Snowboard Review: 09-10 Stepchild Chi Borg
25 May, 2009
Location: Whistler, BC
Snow Conditions: Bluebird with hardpacked icy conditions to softer groomers.
Setup: I rode the Stepchild Chi Borg with Union Trilogy’s and my Rome Vamps size 8.
First Impression: I shouldn’t have waited to ride a stepchild for this long…not bad, not bad at all.
Flex: Consistent flex throughout the board that was a pretty easy mellow flex pattern. It wasn’t a noodle nor was it stiff, just a very good mid-flex that could ride any part of the mountain. Pressing or doing butters on the nose and tail was easy to flex and hold without catching an edge. Torsional flex had some give to it, if I need a quick response from it it was capable of quick turns, stops and sprays.
Turning: This is where it surprised me and by my expectations, I wasn’t expecting it to hold S turns very well but it was a really smooth stable ride on the long radius turns. It was easy to initiate into turns and on edge, it held a turn from start to finish. So far when I’ve ridden the reverse cambers with 6mm of rocker, it’s enough to have freestyle fun but still a very consistent turning board once on edge.
Stable: It was hard to judge because it was a groomer perfection day but I did find some ungroomed cruddy snow to take it through and it handled the vibrations without feeling bounced around. It handled cutting through and holding an edge through the cruddy/choppy snow. I didn’t have any problems with it handling speed and quick to stop.
Pop: I didn’t have any problems with popping off the tail to get a couple ollies when riding it but I didn’t take it on any features and just played around with tail and nose butters.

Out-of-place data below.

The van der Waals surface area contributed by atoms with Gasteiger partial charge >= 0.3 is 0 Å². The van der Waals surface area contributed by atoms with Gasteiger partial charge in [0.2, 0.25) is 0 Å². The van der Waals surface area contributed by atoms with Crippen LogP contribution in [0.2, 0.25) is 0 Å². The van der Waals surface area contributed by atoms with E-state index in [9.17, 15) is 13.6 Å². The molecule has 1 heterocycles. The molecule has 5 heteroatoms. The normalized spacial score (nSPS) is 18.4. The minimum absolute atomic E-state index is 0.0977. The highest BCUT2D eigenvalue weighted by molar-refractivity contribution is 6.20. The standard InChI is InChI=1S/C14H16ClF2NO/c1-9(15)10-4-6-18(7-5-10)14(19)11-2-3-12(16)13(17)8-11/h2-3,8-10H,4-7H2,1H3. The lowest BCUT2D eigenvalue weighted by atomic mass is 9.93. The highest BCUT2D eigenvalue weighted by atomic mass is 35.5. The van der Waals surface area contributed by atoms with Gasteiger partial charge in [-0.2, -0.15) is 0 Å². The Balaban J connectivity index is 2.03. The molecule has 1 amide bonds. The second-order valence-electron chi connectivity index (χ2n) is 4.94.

Switch: Despite the chi borg being a true twin, I thought the switch riding felt a little weird and off for some reason when I did ride switch with it. There certainly wasn’t a catching or problem maneuvering to switch riding which is the reverse camber coming into play.
Overall Impression: The rocker on the stepchild is 6mm for all three of the sizes, making it easier to press the nail and tail without sacrificing good edge and stability. This is the board that could handle park to powder with the reverse camber/rocker and is the step up from the jib stick for getting out of the park. It was my first time with a Stepchild board and I was impressed, good overall board.
Shay’s Honesty Box: You definitely want to size down with this board, I rode the 158 and I would have preferred the smaller 155 for the Whistler riding. I just wish for all mountain riding, it didn’t have extruded base on it…I can see it doing a lot better without extruded but it’ll keep the cost under $400 so that’s good. I can see this being a good board because it won’t be a major adjustment from regular camber into the reverse camber/rocker arena. I can see this board in powder still having good float and rideable when the powder is tracked out.
*This Review was done in April 2009, please be aware that products may change.